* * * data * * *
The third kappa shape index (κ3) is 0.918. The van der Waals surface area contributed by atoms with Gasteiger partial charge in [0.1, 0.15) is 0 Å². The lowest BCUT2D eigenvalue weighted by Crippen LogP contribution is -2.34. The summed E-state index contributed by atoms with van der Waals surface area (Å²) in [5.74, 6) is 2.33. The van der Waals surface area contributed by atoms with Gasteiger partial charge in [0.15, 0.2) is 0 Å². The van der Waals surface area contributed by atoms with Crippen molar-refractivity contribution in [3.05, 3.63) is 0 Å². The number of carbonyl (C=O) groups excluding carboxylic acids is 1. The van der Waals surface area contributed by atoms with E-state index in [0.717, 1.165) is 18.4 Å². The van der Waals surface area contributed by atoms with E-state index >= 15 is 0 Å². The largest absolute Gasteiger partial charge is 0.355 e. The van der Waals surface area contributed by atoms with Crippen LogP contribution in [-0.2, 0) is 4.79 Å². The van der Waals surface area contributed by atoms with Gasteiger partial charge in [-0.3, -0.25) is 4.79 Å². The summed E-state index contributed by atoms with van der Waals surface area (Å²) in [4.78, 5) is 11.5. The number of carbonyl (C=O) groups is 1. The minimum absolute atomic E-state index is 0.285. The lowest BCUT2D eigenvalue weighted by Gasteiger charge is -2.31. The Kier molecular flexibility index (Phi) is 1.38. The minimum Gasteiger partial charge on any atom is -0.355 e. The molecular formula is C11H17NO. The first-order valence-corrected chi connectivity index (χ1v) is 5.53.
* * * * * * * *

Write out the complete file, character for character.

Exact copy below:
The third kappa shape index (κ3) is 0.918. The van der Waals surface area contributed by atoms with Gasteiger partial charge in [0.1, 0.15) is 0 Å². The lowest BCUT2D eigenvalue weighted by Crippen LogP contribution is -2.34. The summed E-state index contributed by atoms with van der Waals surface area (Å²) in [5.74, 6) is 2.33. The van der Waals surface area contributed by atoms with Gasteiger partial charge in [0.15, 0.2) is 0 Å². The van der Waals surface area contributed by atoms with Crippen molar-refractivity contribution in [3.05, 3.63) is 0 Å². The number of carbonyl (C=O) groups excluding carboxylic acids is 1. The van der Waals surface area contributed by atoms with E-state index in [0.717, 1.165) is 18.4 Å². The van der Waals surface area contributed by atoms with E-state index >= 15 is 0 Å². The largest absolute Gasteiger partial charge is 0.355 e. The van der Waals surface area contributed by atoms with Crippen LogP contribution in [-0.2, 0) is 4.79 Å². The van der Waals surface area contributed by atoms with Gasteiger partial charge in [-0.3, -0.25) is 4.79 Å². The summed E-state index contributed by atoms with van der Waals surface area (Å²) in [4.78, 5) is 11.5. The number of carbonyl (C=O) groups is 1. The minimum absolute atomic E-state index is 0.285. The lowest BCUT2D eigenvalue weighted by Gasteiger charge is -2.31. The Kier molecular flexibility index (Phi) is 1.38. The minimum Gasteiger partial charge on any atom is -0.355 e. The molecular formula is C11H17NO. The first-order valence-corrected chi connectivity index (χ1v) is 5.53.